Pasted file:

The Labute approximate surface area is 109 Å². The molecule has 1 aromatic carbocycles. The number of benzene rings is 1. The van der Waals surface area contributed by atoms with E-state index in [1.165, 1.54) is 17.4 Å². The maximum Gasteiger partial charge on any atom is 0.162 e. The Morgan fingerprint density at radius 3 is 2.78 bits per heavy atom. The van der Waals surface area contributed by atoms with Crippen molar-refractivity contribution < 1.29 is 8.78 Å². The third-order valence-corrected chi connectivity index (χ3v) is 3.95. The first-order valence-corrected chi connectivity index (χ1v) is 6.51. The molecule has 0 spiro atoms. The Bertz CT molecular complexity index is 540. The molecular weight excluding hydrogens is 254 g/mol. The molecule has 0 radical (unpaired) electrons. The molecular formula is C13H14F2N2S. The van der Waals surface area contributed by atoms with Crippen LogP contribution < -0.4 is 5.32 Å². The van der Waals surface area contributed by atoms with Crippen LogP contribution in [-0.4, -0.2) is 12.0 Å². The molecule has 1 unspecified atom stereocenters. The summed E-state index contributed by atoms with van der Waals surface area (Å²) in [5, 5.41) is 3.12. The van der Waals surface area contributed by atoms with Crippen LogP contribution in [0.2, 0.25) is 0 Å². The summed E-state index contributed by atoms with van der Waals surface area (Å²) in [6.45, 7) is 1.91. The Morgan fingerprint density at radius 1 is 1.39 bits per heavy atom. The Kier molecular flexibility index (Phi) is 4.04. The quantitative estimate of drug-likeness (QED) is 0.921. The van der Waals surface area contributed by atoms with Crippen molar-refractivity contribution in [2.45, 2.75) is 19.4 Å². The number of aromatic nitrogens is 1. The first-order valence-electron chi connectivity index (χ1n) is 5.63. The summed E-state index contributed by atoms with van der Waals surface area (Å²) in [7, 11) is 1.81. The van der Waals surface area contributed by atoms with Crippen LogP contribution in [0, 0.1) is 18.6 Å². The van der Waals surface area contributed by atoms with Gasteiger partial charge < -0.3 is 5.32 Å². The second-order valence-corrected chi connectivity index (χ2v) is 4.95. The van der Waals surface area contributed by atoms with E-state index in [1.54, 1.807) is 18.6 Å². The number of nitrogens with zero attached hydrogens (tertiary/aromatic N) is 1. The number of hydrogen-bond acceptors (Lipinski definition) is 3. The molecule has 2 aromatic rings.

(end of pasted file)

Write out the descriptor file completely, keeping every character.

The Labute approximate surface area is 109 Å². The molecule has 1 aromatic carbocycles. The number of benzene rings is 1. The van der Waals surface area contributed by atoms with E-state index in [1.165, 1.54) is 17.4 Å². The maximum Gasteiger partial charge on any atom is 0.162 e. The Morgan fingerprint density at radius 3 is 2.78 bits per heavy atom. The van der Waals surface area contributed by atoms with Crippen molar-refractivity contribution < 1.29 is 8.78 Å². The third-order valence-corrected chi connectivity index (χ3v) is 3.95. The first-order valence-corrected chi connectivity index (χ1v) is 6.51. The molecule has 0 spiro atoms. The Bertz CT molecular complexity index is 540. The molecular weight excluding hydrogens is 254 g/mol. The molecule has 0 radical (unpaired) electrons. The molecular formula is C13H14F2N2S. The van der Waals surface area contributed by atoms with Crippen LogP contribution < -0.4 is 5.32 Å². The van der Waals surface area contributed by atoms with Crippen LogP contribution in [-0.4, -0.2) is 12.0 Å². The molecule has 1 unspecified atom stereocenters. The summed E-state index contributed by atoms with van der Waals surface area (Å²) in [5, 5.41) is 3.12. The van der Waals surface area contributed by atoms with Crippen LogP contribution in [0.2, 0.25) is 0 Å². The summed E-state index contributed by atoms with van der Waals surface area (Å²) in [6.45, 7) is 1.91. The Morgan fingerprint density at radius 1 is 1.39 bits per heavy atom. The Kier molecular flexibility index (Phi) is 4.04. The quantitative estimate of drug-likeness (QED) is 0.921. The van der Waals surface area contributed by atoms with Crippen molar-refractivity contribution in [2.45, 2.75) is 19.4 Å². The number of aromatic nitrogens is 1. The first-order valence-electron chi connectivity index (χ1n) is 5.63. The summed E-state index contributed by atoms with van der Waals surface area (Å²) in [7, 11) is 1.81. The van der Waals surface area contributed by atoms with Crippen LogP contribution in [0, 0.1) is 18.6 Å². The van der Waals surface area contributed by atoms with Gasteiger partial charge < -0.3 is 5.32 Å². The second-order valence-corrected chi connectivity index (χ2v) is 4.95. The van der Waals surface area contributed by atoms with E-state index in [1.54, 1.807) is 18.6 Å². The number of nitrogens with zero attached hydrogens (tertiary/aromatic N) is 1. The number of hydrogen-bond acceptors (Lipinski definition) is 3. The molecule has 2 aromatic rings.